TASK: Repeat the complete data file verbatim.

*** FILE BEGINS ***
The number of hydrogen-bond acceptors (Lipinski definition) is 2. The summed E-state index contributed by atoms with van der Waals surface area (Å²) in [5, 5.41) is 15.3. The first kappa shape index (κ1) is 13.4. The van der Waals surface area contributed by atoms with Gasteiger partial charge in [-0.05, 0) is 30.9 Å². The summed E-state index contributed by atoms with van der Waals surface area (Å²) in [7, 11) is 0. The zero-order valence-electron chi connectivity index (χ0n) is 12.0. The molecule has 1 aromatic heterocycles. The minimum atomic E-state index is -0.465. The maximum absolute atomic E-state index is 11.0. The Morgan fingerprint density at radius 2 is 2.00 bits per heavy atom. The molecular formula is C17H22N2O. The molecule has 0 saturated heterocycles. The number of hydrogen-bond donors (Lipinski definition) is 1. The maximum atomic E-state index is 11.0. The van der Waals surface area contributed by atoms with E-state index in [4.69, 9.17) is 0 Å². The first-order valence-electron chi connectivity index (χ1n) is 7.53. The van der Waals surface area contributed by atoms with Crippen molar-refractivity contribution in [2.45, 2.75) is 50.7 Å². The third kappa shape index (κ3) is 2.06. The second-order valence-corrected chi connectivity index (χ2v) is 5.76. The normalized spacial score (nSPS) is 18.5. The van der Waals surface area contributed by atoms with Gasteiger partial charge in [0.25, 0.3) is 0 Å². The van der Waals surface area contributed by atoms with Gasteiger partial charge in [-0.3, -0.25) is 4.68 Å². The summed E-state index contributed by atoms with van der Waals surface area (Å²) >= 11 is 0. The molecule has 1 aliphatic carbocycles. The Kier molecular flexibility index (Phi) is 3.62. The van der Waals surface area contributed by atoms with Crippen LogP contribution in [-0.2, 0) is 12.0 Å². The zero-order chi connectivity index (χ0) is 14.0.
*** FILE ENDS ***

The number of hydrogen-bond acceptors (Lipinski definition) is 2. The summed E-state index contributed by atoms with van der Waals surface area (Å²) in [5, 5.41) is 15.3. The first kappa shape index (κ1) is 13.4. The van der Waals surface area contributed by atoms with Gasteiger partial charge in [-0.05, 0) is 30.9 Å². The summed E-state index contributed by atoms with van der Waals surface area (Å²) in [7, 11) is 0. The zero-order valence-electron chi connectivity index (χ0n) is 12.0. The molecule has 1 aromatic heterocycles. The minimum atomic E-state index is -0.465. The maximum absolute atomic E-state index is 11.0. The Morgan fingerprint density at radius 2 is 2.00 bits per heavy atom. The molecular formula is C17H22N2O. The molecule has 0 saturated heterocycles. The number of hydrogen-bond donors (Lipinski definition) is 1. The maximum atomic E-state index is 11.0. The van der Waals surface area contributed by atoms with E-state index in [4.69, 9.17) is 0 Å². The first-order valence-electron chi connectivity index (χ1n) is 7.53. The van der Waals surface area contributed by atoms with Crippen molar-refractivity contribution in [2.45, 2.75) is 50.7 Å². The third kappa shape index (κ3) is 2.06. The second-order valence-corrected chi connectivity index (χ2v) is 5.76. The normalized spacial score (nSPS) is 18.5. The van der Waals surface area contributed by atoms with Gasteiger partial charge in [0.25, 0.3) is 0 Å². The van der Waals surface area contributed by atoms with Gasteiger partial charge in [-0.3, -0.25) is 4.68 Å². The summed E-state index contributed by atoms with van der Waals surface area (Å²) >= 11 is 0. The molecule has 1 aliphatic carbocycles. The Kier molecular flexibility index (Phi) is 3.62. The van der Waals surface area contributed by atoms with Crippen LogP contribution in [-0.2, 0) is 12.0 Å². The zero-order chi connectivity index (χ0) is 14.0.